Herein, we inferred a mitochondrial phylogeny of the genus Tylos, by examination of 17 of the 21 currently recognized species. The results provide insights into the evolutionary history and biogeography of a group that successfully diversified within the harsh sea-land interface. This represents, to our knowledge, the first study to examine the relationships of a supralittoral endemic taxon at a global scale.


2.1 Sampling and Molecular Methods

We obtained tissue samples from 16 of the 21 currently recognized species of Tylos (Fig. 1) and used published sequences from one additional valid species from California, T. punctatus Holmes & Gay, 1909, and its close relatives, with which it forms T. punctatus sensu lato from California to the western coast of Mexico [9]. Most of the samples were obtained from the Museo di Storia Naturale “La Specola”, Zoological section, in Florence, Italy (MZUF); other researchers and museums kindly provided the remaining samples (Table S1). The sample from Puerto Rico, for which no specific permissions were required, was collected by LAH. None of the fieldwork involved endangered or protected species. Photographs of the ventral plates of the fifth pleonite, regarded as a species-diagnostic character in Tylos, are shown for most of the lineages examined in Figure S1 (photographs for additional lineages of T. punctatus sensu lato can be found in [9]). We used a sample of Helleria brevicornis Ebner, 1868 as outgroup in a subset of the phylogenetic analyses. The monotypic Helleria, endemic to the northern Tyrrhenian area, is the only other genus of the family Tylidae. Genomic DNA was isolated from 2–4 legs per specimen with the DNeasy kit (Qiagen, Inc., Valencia, CA). We PCR-amplified segments of four mitochondrial genes: 16S rDNA; 12S rDNA; Cytochrome Oxidase Subunit I (COI); and Cytochrome b (Cytb); primer sequences and amplification conditions are provided in Table S2. PCR-amplified products were cleaned with Exonuclease and Shrimp Alkaline Phosphatase, and subsequently cycle sequenced at the University of Arizona Genetics Core. We used Sequencher 4.8 (Gene Codes, Ann Arbor, MI) for sequence editing and primer removal. None of the protein-coding sequences had premature stop codons or frame shifts, suggesting that they are not pseudogenes. All sequences were deposited in GenBank (Accession Numbers KJ468109–KJ468188).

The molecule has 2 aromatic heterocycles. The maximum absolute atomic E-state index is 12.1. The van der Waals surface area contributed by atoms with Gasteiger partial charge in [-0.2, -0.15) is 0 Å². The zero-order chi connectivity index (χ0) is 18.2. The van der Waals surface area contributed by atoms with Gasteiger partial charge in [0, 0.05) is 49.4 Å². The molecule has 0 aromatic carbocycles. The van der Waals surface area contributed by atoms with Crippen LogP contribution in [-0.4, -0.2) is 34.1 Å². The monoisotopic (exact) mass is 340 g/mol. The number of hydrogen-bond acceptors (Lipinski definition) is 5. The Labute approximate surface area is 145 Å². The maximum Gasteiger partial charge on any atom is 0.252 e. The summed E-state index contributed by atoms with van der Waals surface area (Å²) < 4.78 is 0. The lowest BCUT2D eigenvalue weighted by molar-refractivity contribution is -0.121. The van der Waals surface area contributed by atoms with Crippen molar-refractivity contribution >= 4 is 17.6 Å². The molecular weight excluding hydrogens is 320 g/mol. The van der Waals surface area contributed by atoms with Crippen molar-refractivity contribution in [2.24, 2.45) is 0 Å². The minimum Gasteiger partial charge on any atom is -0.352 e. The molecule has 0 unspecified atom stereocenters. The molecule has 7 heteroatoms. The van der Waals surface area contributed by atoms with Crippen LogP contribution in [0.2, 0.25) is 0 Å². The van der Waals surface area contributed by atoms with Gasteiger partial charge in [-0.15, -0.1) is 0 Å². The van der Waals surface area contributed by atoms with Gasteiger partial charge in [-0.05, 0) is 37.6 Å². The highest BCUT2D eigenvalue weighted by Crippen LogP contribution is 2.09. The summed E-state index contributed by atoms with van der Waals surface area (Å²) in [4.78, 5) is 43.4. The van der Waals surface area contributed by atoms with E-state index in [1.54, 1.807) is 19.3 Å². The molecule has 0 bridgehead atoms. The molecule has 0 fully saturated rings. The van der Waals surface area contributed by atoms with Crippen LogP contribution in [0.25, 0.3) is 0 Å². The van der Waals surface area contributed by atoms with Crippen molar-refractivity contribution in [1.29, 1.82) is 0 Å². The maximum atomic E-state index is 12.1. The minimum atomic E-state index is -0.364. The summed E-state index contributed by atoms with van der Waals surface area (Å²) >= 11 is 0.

Figure 1. Sampling localities, approximate distribution ranges of clades, and inferred relationships.

Major clades and their approximate distribution ranges are distinguished by different colors (see Results and Fig. 2). Phylogenetic relationships based on Fig. 2. Numbers correspond to sample IDs shown in Fig. 2 and Table S1.

2.2 Sequence Alignment